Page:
‘And then there were all our staff who, despite not knowing what faced them on any given day, were in work, in some cases even living-in. Their commitment and professionalism was phenomenal.
‘I don’t think we can ever fully acknowledge that – and it was right across the health service.’
He recalled being asked in an early interview, if he could envisage a scenario like in some European countries, where the elderly were left to die, out of desperation by staff.
‘I said I couldn’t. Not ever. And thankfully that was borne out.’
A greater integration of nursing homes into the community is another positive of the pandemic. ‘We had people calling to drop in cakes, we had musicians performing on the lawns of homes which all brought nursing homes into the community. We have to foster and enhance that going forward,’ he said.
The NHI is adamant that the pandemic must be considered as a catalyst for strategic change to the way care is delivered for older persons.
That’s why Tadhg has been critical of delays in implementing recommendations made by the Covid-19 Nursing Homes Expert Panel.
The panel was established in May last year by then Minister for Health Simon Harris, following a recommendation by Nphet. Its job was to see what could be learned from the pandemic and it delivered 86 recommendations.
A year later and with little to no progress made implementing them, the NHI published its own report identifying three themes needed if real post-Covid reform is to happen.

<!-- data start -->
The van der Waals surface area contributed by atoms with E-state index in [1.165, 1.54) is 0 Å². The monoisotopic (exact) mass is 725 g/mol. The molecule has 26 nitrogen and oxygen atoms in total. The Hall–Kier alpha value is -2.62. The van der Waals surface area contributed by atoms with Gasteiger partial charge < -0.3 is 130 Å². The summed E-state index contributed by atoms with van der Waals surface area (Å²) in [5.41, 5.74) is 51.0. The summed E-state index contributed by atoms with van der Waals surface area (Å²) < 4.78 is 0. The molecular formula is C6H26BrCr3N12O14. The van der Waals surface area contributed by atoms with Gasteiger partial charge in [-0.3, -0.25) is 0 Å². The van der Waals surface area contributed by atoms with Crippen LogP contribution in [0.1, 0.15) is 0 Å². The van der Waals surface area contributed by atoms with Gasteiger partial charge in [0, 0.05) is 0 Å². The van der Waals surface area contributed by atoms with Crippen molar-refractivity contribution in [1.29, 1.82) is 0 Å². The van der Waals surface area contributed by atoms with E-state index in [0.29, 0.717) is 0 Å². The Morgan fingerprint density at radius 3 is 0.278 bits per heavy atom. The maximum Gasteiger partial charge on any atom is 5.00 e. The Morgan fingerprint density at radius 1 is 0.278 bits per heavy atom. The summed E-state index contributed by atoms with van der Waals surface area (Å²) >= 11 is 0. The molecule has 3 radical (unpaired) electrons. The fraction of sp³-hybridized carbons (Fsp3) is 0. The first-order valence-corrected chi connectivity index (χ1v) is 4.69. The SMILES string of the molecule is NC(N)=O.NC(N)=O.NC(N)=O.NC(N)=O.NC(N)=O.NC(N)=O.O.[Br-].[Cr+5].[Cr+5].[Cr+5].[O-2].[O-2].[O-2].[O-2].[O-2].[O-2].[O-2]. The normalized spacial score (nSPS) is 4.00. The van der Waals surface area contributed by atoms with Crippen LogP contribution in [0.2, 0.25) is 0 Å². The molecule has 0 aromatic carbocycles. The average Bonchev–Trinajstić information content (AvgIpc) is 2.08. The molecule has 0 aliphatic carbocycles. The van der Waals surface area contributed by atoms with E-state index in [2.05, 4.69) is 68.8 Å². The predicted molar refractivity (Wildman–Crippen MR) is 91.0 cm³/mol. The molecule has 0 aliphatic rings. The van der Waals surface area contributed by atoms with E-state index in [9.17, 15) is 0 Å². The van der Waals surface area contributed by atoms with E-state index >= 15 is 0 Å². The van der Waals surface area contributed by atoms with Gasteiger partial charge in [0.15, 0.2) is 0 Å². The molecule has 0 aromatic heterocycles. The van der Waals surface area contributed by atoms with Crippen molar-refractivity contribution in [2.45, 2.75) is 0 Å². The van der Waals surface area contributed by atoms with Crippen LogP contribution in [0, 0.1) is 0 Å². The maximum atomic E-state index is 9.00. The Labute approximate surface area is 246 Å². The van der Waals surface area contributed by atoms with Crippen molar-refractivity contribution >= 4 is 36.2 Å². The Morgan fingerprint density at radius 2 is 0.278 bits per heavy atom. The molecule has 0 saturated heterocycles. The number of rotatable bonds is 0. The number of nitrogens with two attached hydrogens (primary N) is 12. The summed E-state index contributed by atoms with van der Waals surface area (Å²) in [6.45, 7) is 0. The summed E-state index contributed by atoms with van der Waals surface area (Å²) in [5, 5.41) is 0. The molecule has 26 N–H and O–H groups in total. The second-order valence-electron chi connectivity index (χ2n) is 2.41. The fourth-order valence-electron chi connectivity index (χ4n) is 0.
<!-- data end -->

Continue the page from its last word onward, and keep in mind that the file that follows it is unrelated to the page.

Firstly it called for an integrated model of care for older persons to address ‘the inconsistent, fractured and unstructured access nursing home residents have to community care services.’
Secondly it said the funding model for nursing home needs to be reviewed, ensuring funding is based on an assessment of resident needs and dependency levels.
Thirdly it called for a nursing home workforce strategy to attract and retain staff in the sector long-term, and to ensure appropriate staffing mixes are maintained to support high quality resident-centric care.
The challenge of private and voluntary nursing homes ‘losing’ staff to both the wider healthcare system and other sectors entirely due to better terms and conditions also needs to be considered, it said.
‘The Covid-19 pandemic has disproportionately affected older people across the globe and has had a profound impact on the nursing home sector in Ireland.
‘Impacts felt by residents, families, staff and providers. Additionally, Covid-19 has exposed weaknesses across our health systems that must be addressed.
‘While the long-term timeline and impacts of Covid-19 are still unknown, it is clear that health and social care services need to plan for future healthcare emergencies and the long-term sustainability of sector,’ the report said.
Tadhg feels that ageism is still very prevalent in this country.
‘I don’t want to be pontificating but there’s work to be done in that regard especially when you think that 65 has become the new 85,’ he said.
But ultimately, what he wants to see is that people have real choice when it comes to deciding their care needs whether that’s day care, home care, step down or nursing homes.